by Patricia Dark, Archivist
By May 8, 1945, the UK had been at war for more than five and a half years. In that time, life had been turned upside down, in big and small ways.
London lost almost 30,000 of its residents and a third of its buildings to bombing during the Second World War; more than 50,000 other Londoners had been injured. Here in Southwark, nearly 2,000 people were killed, and thousands of homes destroyed. Almost every family in London would have members missing – perhaps killed, away on active service, or evacuated to a safer area, maybe years before.
Years of rationing made food time-consuming to get, sometimes scarce, and often monotonous. Everything from clothes to toys to furniture had to be mended rather than thrown away, made to make do as long as it possibly could.
But with the surrender of German forces, the threat of enemy attack lifted, and while, in the words of American president Harry S. Truman, it was “a victory only half won”, it meant that the end of the entire war was in sight.
London reacted by throwing a party. In central London, the crowd gathered at Trafalgar Square reached all the way up the Mall to Buckingham Palace – where King George VI, Queen Elizabeth, and Prime Minister Winston Churchill appeared on the balcony — singing, dancing, and rejoicing until late into the night; Princesses Elizabeth and Margaret slipped into the throng to join the celebration.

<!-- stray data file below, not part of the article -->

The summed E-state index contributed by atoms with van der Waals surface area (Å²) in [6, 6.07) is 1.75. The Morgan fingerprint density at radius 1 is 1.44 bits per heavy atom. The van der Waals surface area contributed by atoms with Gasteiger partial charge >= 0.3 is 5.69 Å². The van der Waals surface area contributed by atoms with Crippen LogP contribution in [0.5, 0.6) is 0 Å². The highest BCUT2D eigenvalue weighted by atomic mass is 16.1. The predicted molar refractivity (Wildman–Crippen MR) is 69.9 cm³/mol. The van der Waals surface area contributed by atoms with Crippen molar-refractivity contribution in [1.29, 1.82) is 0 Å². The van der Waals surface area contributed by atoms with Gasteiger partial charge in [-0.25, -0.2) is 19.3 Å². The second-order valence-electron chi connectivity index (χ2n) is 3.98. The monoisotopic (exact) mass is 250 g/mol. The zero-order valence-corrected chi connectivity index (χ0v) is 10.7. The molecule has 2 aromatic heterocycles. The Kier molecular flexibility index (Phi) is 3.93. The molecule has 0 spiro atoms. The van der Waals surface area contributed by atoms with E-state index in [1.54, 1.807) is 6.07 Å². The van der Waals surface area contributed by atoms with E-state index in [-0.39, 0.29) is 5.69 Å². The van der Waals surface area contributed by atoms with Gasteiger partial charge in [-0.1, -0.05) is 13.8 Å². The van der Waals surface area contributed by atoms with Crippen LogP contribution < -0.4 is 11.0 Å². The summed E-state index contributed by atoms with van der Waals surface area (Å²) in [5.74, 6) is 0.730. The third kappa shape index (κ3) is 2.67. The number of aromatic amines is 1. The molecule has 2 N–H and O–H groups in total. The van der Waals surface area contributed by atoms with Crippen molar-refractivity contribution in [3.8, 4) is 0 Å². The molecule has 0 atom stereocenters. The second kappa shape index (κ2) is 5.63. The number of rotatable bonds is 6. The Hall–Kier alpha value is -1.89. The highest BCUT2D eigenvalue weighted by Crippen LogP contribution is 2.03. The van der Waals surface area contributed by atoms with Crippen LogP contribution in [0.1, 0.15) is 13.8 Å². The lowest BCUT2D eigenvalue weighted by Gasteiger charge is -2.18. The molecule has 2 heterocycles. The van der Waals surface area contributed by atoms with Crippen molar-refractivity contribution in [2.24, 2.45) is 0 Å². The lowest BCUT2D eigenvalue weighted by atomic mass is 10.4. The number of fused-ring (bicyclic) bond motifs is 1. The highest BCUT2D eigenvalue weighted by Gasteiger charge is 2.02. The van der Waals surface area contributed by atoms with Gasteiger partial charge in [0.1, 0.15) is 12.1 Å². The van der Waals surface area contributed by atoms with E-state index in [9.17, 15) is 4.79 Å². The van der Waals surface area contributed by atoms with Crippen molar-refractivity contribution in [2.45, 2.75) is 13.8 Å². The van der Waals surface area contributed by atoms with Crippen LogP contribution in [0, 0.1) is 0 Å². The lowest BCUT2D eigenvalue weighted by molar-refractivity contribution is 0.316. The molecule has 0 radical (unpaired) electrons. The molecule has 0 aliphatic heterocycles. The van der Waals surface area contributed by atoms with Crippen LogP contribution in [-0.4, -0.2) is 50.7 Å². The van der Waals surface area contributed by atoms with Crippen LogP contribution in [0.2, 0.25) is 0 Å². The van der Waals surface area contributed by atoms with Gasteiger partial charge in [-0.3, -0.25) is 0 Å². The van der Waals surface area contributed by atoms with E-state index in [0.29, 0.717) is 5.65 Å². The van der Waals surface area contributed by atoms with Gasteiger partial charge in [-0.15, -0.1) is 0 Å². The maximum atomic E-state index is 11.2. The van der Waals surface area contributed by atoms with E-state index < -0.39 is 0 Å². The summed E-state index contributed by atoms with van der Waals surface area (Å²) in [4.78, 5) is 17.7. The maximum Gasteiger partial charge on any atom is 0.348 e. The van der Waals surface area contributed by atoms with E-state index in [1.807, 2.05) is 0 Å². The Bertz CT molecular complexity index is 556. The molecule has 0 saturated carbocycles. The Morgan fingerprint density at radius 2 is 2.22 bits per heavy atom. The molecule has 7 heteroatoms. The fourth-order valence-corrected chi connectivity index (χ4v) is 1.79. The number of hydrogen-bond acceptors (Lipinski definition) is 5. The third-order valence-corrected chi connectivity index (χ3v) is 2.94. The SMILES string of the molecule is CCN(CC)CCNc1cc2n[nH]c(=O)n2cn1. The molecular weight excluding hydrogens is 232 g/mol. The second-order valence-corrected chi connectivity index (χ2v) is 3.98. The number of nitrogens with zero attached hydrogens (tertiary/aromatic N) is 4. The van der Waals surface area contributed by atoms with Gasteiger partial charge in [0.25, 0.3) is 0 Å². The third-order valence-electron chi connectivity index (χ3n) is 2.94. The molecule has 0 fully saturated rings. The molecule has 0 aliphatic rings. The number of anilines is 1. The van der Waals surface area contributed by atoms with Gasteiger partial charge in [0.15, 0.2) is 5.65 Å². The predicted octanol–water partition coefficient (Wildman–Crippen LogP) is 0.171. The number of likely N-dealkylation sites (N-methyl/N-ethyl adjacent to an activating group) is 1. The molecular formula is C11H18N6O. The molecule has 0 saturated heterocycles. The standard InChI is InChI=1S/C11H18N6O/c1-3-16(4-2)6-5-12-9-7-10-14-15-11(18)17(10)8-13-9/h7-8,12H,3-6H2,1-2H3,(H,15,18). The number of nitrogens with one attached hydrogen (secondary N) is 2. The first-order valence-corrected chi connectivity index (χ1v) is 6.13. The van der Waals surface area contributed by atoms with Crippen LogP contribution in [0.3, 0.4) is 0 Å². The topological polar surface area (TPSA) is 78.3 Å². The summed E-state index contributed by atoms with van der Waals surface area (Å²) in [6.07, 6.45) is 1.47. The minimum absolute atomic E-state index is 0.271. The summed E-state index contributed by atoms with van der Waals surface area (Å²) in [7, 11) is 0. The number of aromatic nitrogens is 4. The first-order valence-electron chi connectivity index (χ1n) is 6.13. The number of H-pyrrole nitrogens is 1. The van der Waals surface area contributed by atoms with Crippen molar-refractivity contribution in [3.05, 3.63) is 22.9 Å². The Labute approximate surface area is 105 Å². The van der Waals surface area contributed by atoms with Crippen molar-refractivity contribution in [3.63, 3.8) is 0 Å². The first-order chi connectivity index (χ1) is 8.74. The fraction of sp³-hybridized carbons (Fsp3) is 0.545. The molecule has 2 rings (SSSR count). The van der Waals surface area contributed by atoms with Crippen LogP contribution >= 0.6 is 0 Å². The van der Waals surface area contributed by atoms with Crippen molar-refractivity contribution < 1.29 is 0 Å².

In the residential streets of Southwark, the festivities were more low-key: flags and bunting – either carefully saved from before the war or creatively produced from anything to hand – decorated homes and streets; families or whole streets pooled rations to provide sweet treats for their youngest members, who’d lost so much of their childhoods to war.
As you might expect, such a party was an occasion to bring out the camera! We hold pictures from a number of street parties at Southwark Local History Library and Archive: some of them are below. If you recognise anyone in these pictures, would like to use any of these images, or have a photo you think we would be interested in, please get in touch with us at email@example.com.
The Home Front
The following images from Southwark Local History Library and Archive show aspects of life during the Second World War. Digging for victory, fundraising events and parties for evacuees all helped to boost Southwark’s morale.